Review: Lexus CT200h
PUBLISHED: 20:56 24 May 2014
Toyota’s luxury arm makes key midlife changes to the executive sector’s only hybrid hatchback, while also making it cheaper to own
Lexus has pretty much admitted that the original CT200h executive hatchback could have been better when launched in 2011.
There were highlights: premium sector’s first hatchback hybrid, plus bomb-proof Lexus build quality and reliability.
It was also the Japanese prestige marque’s first compact hatchback or front-wheel drive model in the UK, and signalled that Lexus would concentrate on petrol-electric hybrids to battle rival European premium diesels.
Lexus’ ace up the sleeve here was access to the proven reliability of the hybrid petrol-electric powertrain from its Toyota parent’s front-driven Prius, a model of similar scale to the CT200h design.
But the CT200h simply underwhelmed the market; the styling was too staid and the chassis not dynamic enough for the target market. Worse, opposition such as the Audi A3, BMW 1 Series, new-look Mercedes-Benz A-Class and Volvo V40 could rival the Lexus on the company car taxation front. Most were easier on the eye.
A radical midlife facelift CT200h, however, suggests Lexus quickly saw the reality and responded well. The CT200h now looks sharper, and rides and handles better, though still off the pace versus most diesel contemporaries.
Despite a theoretical 179bhp on tap from harnessing the 1.8-litre petrol engine and the 81bhp electric motor, the CT200h also doesn’t feel like it has the will to perform to its potential. But it is exceptionally quiet at the extremes of the motoring scale: idling locally in electric mode and cruising the motorway, though it’s not particularly economical in the latter situation.
A diesel rival might be the better option if this makes up most of your driving.
On the other hand, it looks good value and gains generous equipment upgrades on top of the usual Lexus complement. The revised line-up is also up to £1,500 cheaper than before, with prices from £20,995 and contract hire offers from £219 per month.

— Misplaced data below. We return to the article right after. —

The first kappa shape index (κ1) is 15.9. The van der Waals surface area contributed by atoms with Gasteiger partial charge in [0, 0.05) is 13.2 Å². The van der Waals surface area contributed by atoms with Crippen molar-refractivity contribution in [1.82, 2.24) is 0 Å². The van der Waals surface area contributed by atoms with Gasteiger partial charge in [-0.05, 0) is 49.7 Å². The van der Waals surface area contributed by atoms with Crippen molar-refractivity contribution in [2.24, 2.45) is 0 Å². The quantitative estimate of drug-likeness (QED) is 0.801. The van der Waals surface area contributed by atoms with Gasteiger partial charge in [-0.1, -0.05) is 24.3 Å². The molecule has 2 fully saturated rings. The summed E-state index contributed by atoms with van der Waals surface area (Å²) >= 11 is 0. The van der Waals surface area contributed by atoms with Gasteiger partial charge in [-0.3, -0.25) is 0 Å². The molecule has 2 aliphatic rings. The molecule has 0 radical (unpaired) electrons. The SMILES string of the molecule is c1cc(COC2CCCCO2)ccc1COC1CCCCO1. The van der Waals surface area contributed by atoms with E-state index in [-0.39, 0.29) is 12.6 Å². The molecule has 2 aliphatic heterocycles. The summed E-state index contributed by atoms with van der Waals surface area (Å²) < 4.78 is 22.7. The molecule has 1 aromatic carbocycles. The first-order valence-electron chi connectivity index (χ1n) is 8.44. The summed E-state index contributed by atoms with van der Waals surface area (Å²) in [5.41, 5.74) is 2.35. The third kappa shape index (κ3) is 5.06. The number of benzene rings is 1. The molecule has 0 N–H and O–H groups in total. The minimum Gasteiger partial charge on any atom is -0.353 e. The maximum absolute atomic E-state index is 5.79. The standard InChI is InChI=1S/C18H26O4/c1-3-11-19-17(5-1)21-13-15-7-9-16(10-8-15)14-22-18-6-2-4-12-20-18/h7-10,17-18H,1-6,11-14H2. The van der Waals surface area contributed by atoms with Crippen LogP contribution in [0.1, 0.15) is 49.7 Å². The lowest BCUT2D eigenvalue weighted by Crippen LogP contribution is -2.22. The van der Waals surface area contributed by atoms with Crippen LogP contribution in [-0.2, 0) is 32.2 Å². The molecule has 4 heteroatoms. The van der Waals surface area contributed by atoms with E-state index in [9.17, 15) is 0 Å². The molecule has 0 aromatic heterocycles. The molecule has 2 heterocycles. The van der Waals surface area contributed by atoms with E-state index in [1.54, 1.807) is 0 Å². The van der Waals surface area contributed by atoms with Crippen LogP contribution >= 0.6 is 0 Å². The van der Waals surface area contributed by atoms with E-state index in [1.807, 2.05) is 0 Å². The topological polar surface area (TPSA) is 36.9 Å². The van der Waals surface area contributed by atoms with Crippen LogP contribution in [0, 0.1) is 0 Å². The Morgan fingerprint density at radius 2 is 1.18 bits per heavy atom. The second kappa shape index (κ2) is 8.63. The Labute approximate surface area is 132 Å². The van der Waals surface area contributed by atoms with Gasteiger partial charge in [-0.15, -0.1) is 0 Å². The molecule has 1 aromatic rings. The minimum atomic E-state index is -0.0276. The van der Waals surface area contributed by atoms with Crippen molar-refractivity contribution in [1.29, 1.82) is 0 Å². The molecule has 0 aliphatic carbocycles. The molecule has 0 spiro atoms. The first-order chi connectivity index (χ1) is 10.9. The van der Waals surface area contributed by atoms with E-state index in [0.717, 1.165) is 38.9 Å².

Lexus hopes the clincher will be far lower cost of ownership. All versions are below the 100g/km of CO2 threshold, at which road tax is payable, which means business users secure the lowest band for benefit-in-kind taxation: 10 per cent in year one. Economy is an impressive official combined cycle consumption of 78.5mpg for the S grade, 68.9mpg for other versions.
There is also a bit more much-needed panache about the car, although Lexus could do with someone like Peter Schreyer, the man who has transformed Kia’s image.
At least the revised CT200h has the new and bigger Lexus corporate ‘spindle’ grille, extending above and below the number plate and giving the car a lower, wider and more aggressive look. This is further exploited by the racier mesh-grilled F Sport version, which also gets a new rear spoiler.
Cabin quality was never an issue with the CT200h, but there have been some tweaks, including a slimline seven-inch centre console monitor, the smart looking steering wheel from the new IS, and a new shift lever for the automatic gearbox.
Mid-range Advance (£23,995) is the key model and gets parking sensors, heated front seats and the new fully integrated Lexus Navigation system as standard. n